This project is an attempt to answer the question: Can a young family build a new home in Los Angeles that is both artistically provocative and radically affordable?
The answer was discovered through the reinterpretation of the common barn typology. The exterior architecture expresses a playful transformation of the typical A-frame proportion, while the interior stands in high contrast, defined by its bright and airy volumes.
Urban Design & Architecture Design Awards 2020
The Black Barn
Housing Single Family
Laney LA, Inc.
Laney LA, Contractor: Dustin Cunningham, Engineering: Beyond Engineering
Inspired by the duality between a guarded exterior shell and a vulnerable interior world, this home rejects the typical blend between the indoor and outdoor environments. Through a series of volumetric explorations, the solidness of the exterior shelters the deep hollowness of the vaulted interior experience.
This home was inspired by the client’s underwater cinematography and their commitment to build a home that is low-cost without sacrificing creativity. The home is organized around a light-filled double-height interior volume, simulating the effect of an underwater diver experiencing the dark space below and the bright mass above. The design embraces an extreme degree of contrast between the moody, grounded character of the exterior and the floating, airy quality of the interior.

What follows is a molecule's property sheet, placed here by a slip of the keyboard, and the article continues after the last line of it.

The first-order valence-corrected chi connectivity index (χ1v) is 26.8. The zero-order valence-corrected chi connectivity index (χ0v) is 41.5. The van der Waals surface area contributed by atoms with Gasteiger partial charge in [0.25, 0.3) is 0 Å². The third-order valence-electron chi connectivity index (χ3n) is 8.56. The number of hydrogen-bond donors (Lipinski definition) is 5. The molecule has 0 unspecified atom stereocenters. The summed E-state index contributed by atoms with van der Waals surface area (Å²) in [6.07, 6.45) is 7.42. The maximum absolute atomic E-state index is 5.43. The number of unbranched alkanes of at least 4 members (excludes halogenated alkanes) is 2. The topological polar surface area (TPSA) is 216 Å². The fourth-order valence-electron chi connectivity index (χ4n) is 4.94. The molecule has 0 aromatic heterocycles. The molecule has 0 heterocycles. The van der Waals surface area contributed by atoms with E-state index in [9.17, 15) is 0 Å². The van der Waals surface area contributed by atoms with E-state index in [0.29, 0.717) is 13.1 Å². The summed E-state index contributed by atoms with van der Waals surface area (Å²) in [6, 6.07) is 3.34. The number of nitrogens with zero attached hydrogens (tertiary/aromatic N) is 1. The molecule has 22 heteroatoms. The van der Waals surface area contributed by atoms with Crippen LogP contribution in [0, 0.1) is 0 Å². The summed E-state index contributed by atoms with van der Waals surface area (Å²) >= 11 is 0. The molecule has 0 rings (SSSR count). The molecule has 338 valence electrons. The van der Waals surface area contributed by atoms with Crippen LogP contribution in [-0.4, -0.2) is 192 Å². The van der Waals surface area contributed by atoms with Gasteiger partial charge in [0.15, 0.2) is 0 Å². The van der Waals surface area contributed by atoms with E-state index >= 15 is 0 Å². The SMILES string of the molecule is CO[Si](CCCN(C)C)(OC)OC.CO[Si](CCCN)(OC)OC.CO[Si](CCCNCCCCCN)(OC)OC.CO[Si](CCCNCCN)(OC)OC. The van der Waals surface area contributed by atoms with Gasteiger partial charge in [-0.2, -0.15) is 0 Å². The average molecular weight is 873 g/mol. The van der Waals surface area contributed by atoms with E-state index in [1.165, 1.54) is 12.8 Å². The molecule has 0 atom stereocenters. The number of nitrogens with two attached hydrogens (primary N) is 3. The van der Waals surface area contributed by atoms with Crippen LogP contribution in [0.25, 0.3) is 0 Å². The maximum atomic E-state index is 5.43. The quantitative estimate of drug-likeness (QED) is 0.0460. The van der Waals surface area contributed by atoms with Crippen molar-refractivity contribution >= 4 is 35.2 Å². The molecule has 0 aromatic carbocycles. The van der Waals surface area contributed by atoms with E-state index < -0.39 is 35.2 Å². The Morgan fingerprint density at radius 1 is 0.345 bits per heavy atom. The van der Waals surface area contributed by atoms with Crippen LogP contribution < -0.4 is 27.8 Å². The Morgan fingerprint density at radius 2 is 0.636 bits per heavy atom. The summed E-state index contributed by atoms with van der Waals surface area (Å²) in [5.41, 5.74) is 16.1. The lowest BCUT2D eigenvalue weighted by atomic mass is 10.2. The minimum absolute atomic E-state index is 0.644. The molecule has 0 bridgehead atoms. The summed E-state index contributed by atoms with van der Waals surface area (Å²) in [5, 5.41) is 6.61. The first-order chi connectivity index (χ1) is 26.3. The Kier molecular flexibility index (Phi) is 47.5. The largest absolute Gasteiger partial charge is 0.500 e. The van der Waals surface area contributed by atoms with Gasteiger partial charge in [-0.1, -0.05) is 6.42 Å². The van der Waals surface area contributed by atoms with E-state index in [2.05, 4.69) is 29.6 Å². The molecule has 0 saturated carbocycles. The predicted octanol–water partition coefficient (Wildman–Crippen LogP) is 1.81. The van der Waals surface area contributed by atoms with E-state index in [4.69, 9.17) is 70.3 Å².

This 2,500sf home was designed as the private residence for a young cinematographer and his family of four. Positioned on a 5,300 sf property, the home contains three bedrooms and 2.5 bathrooms.
Located in Culver City, the home stands in stark contrast to the post-war suburban bungalows that repeat throughout the neighborhood.
The simplicity of the construction allowed for limiting construction waste. Native landscaping reduces water usage and natural ventilation takes advantage of the vaulted interior space.
This home attempts to illustrate an alternative approach to suburban housing. The affordability of a simple design is balanced by generous, open spaces and large punched openings, welcoming natural light.
The most significant challenge was honoring the family’s $380/sf budget. To accomplish this, the home embraces radical simplicity: exposed concrete floors, nominal wood framing, standard fenestration, and cost-effective detailing.
SENSE OF PLACE
Channeling the identify of Culver City’s flourishing creative class, this home remains modest, while giving several clues about its special inner world. First-time guests often remark on the powerful double-height volume that welcomes visitors just inside the front door.
Registrations open… Don’t miss the opportunity to win with your visionary projects.